Mount MonadnockPhoto Credit : Jim Salge
The big fall show in New England is fast approaching, with just a few weeks until the earliest peak colors explode upon the hills up north. But with the continued heat, humidity, and rain, it’s time to look again at our predictions for this fall. In this update to our first 2023 foliage forecast with Yankee foliage expert Jim Salge, we find out how the season is progressing — and what we can really expect for this year’s color.
With the color kickoff almost upon us, what word do you find yourself using most often to describe this year’s New England fall foliage forecast?
It’s always amazing the reach that our fall foliage forecast has here at Yankee. I’ve had interviews with so many outlets since mid-August, and the words that keep coming up are pastel and pendulum.
“Pastel” comes up when talking about the expected quality of the colors. While a flip to cool, clear weather would certainly help, it is becoming increasingly likely that this will not be the best year for bold, bright red colors in our forested landscape. A more muted palate is expected, but the trade-off is that it should be long-lasting. “Pendulum” helps explain why. Two years ago we had a wet, humid summer. Last year was an extreme drought. And this year, it’s back to warm and wet.
Average conditions bring about our boldest fall colors, so we really need this pendulum to stop swinging so widely.
Your initial forecast predicted that we’ll see a lot of early color in 2023. How’s that looking?
We’re already seeing it, from northern Maine down to Rhode Island. A lot of the color is swamp maples, which turn as early as mid-August in the wettest years. But there are also stressed trees on some hillsides from all the rain this summer. Most of the forest is still green, but these early patches sure do catch the eye!
You also thought we’d reach peak a bit later than normal, but that it would last longer. Has this forecast changed?
It hasn’t, and it’s only become more clear that the foliage is going to peak a bit late this year. We are only a week or so away from the earliest traditional peak times in the far north and mountains, but it’s been so warm, cloudy, and humid, that it definitely won’t happen on the normal schedule.
With all the moisture, though, there will be little impetus for the leaves to drop quickly after peak, so it should be a long season. Especially combined with the early color we are already seeing.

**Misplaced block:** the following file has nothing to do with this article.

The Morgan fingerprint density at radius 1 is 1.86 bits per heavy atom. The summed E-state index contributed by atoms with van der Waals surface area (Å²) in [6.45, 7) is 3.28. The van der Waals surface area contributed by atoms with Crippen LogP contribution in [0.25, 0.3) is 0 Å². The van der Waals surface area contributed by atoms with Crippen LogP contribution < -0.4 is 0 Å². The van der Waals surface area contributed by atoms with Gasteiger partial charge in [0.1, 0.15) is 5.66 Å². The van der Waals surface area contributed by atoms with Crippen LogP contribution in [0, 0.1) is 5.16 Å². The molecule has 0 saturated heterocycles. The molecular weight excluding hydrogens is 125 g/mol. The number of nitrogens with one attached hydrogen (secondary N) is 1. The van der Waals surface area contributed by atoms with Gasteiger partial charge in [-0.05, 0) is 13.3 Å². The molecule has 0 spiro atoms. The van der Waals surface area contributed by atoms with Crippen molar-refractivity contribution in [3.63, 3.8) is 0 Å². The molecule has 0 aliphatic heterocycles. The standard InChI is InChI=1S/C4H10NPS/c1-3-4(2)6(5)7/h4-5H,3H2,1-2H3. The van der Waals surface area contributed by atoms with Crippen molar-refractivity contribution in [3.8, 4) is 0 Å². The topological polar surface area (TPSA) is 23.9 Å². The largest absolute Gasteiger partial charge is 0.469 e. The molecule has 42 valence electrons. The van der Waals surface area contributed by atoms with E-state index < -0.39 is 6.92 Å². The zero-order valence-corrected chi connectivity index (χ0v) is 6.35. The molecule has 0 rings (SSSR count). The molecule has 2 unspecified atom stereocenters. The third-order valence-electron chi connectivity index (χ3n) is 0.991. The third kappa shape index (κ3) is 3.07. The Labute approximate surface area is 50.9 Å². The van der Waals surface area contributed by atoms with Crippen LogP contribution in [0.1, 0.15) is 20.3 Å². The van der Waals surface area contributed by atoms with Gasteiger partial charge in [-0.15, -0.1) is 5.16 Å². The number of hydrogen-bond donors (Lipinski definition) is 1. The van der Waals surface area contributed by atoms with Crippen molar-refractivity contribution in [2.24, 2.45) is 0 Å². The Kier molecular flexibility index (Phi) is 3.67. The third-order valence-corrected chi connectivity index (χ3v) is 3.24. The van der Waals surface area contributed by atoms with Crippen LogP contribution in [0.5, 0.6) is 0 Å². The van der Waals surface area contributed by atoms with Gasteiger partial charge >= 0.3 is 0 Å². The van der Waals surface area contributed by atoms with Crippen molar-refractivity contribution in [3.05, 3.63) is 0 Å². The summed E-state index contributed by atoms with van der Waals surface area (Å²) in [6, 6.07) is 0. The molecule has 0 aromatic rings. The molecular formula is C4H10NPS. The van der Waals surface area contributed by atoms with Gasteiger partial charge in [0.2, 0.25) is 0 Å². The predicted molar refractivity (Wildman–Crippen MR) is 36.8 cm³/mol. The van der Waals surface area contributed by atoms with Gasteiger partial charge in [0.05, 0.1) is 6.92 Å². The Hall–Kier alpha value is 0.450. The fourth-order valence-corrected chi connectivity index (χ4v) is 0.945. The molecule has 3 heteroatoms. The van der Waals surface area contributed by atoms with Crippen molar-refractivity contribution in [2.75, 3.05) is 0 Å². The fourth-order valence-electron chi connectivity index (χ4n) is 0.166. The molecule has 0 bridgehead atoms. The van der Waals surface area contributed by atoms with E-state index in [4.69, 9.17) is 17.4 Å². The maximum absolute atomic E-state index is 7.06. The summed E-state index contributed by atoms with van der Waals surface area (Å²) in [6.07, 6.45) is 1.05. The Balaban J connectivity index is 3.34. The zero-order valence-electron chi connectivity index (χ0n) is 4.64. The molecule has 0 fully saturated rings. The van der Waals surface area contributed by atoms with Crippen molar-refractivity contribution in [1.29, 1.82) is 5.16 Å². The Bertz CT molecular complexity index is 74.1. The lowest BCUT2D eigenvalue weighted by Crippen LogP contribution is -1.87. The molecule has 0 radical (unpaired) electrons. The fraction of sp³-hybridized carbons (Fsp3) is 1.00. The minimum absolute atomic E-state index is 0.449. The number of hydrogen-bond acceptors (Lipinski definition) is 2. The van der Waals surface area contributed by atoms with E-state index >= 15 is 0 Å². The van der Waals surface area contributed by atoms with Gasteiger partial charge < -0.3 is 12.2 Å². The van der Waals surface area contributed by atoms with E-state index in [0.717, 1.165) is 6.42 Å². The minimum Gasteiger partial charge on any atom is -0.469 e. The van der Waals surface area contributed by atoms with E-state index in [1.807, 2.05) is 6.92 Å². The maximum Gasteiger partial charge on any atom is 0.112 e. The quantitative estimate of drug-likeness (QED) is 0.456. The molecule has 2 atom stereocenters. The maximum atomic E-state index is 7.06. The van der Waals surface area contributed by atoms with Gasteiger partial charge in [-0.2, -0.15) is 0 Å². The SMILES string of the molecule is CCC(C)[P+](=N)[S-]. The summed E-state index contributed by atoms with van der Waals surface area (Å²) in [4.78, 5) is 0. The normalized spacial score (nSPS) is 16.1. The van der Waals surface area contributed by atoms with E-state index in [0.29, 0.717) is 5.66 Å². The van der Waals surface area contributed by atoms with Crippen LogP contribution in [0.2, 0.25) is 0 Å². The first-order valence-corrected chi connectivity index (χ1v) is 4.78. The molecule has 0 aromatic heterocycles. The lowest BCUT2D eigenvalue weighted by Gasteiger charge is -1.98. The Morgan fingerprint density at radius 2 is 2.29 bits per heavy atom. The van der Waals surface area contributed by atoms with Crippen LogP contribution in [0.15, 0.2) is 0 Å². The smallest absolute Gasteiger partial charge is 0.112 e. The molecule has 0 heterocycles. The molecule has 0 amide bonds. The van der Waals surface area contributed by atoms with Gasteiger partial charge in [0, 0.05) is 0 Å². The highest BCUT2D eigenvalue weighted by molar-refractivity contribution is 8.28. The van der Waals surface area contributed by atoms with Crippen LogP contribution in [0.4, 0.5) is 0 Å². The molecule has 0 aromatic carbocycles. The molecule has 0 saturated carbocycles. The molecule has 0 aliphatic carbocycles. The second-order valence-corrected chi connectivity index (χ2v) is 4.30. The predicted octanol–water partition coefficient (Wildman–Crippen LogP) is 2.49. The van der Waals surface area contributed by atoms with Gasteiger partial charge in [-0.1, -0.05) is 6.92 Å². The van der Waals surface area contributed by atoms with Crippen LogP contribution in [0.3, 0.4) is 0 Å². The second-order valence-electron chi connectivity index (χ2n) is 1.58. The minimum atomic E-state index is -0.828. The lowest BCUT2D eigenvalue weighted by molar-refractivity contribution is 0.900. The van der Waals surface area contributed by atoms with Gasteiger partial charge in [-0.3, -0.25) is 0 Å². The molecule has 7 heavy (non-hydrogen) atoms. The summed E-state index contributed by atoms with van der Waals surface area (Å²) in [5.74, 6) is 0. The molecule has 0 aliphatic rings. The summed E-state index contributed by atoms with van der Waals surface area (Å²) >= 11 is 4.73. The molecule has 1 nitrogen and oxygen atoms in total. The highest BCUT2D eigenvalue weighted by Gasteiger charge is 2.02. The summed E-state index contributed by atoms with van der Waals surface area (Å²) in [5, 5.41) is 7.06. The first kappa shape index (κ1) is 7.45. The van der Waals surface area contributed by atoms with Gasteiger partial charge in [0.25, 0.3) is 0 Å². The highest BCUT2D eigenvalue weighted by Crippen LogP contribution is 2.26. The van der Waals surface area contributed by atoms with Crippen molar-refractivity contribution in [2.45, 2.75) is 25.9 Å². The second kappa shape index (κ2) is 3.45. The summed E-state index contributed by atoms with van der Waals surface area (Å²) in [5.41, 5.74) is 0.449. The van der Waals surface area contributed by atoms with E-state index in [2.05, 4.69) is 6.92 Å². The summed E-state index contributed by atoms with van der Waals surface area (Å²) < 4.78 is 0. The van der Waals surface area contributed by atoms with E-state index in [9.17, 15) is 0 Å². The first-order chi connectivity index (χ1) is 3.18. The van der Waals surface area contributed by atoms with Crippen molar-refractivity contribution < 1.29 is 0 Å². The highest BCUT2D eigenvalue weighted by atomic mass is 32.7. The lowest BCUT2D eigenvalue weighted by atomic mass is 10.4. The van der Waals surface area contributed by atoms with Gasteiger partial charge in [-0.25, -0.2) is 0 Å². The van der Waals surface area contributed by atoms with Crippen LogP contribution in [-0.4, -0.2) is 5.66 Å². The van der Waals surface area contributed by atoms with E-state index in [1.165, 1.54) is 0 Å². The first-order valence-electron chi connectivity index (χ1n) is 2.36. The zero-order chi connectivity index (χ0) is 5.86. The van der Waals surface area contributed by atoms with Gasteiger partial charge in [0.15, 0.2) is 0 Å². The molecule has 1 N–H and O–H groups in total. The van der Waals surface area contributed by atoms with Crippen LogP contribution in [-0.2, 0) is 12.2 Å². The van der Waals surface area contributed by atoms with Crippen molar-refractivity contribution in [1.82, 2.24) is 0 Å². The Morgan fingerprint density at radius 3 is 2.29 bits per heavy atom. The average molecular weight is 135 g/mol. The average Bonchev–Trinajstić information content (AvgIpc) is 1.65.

Peak color in New England typically moves in a north-south wave from late September through late October. Will that timeline hold true this year?
With the later-than-average peak times expected up north, this is the type of season where, if a good clearing cold front comes through in October, a lot of the region could turn at once. Yes, generally from north to south, and elevation to coastline, but compressed significantly if we see a punch of cold air. Absent that, I think the whole season will just run a week or so late.
We have a Peak New England Foliage Map to help in your planning, and each week we’ll be highlighting where the foliage is turning across the region in our “Where to See Fall Foliage This Weekend” planner.
You had some lingering questions in your first forecast, and one of them was leaf fungus. Are we seeing this? How will it affect our fall colors?
Unfortunately, yes. With so much moisture, humidity, and general dampness this summer, which has continued into the early fall season, a few different foliar fungi have set up, especially on maples. The most common are anthracnose and septoria leaf spot, both of which brown the leaves.
For a number of reasons, the old stately sugar maples along roadways seem to be most affected, with the interior forests less so. Unfortunately, these are the trees that a lot of leaf-peepers love most. They will likely have some browning and early leaf drop this year.
Interestingly, there are a couple of other reasons why the forests have a hint of brown when looking at them from a distance. Both sugar maples and white pine have very heavy crops of seeds this year, and the cones and seeds are covering many treetops, looking brown from afar.
Where in New England will the color really wow?
Downeast and coastal Maine seem to have the best setup this year, having been spared the worst of the summer rains. I also called for southern New England to have a nice year if we get some good pushes of cooler air in October, and I still hope this to be true.
I really want to highlight Vermont, though. Vermont has some of the best forests for fall color in the world and really suffered with the flooding this year. Even if the colors aren’t exceptional, they are always beautiful, and I encourage you to direct your leaf-peeping adventures towards the hard-hit Vermont communities.
With that, are there any drives that should be especially nice this year?
The Acadia Loop Road and the Camden Hills in Maine are going to be great drives in mid-October this year. Earlier than that, Grafton Notch in Maine should be beautiful. But we hope that people explore the length of Route 100 in Vermont too! I’d also think that some of the drives in Connecticut’s quiet Northeast Corner and Rhode Island could have nice color and weather late into October.
Finally, what’s on your list for fun this foliage season?
I have never shown my daughters the magical world above the trees on Mount Washington in the fall, and I am looking forward to a drive up the Mount Washington Auto Road in a week or so. The landscape is a fragile, ecological treasure that I simply love and can’t wait for them to see. Later in the season, I hope to explore the Monadnock-Sunapee Greenway Trail, as I spent a day in the area last year and it wasn’t enough! And of course, cider donuts, apple crisp, and fair food are annual cravings that I will not pass up!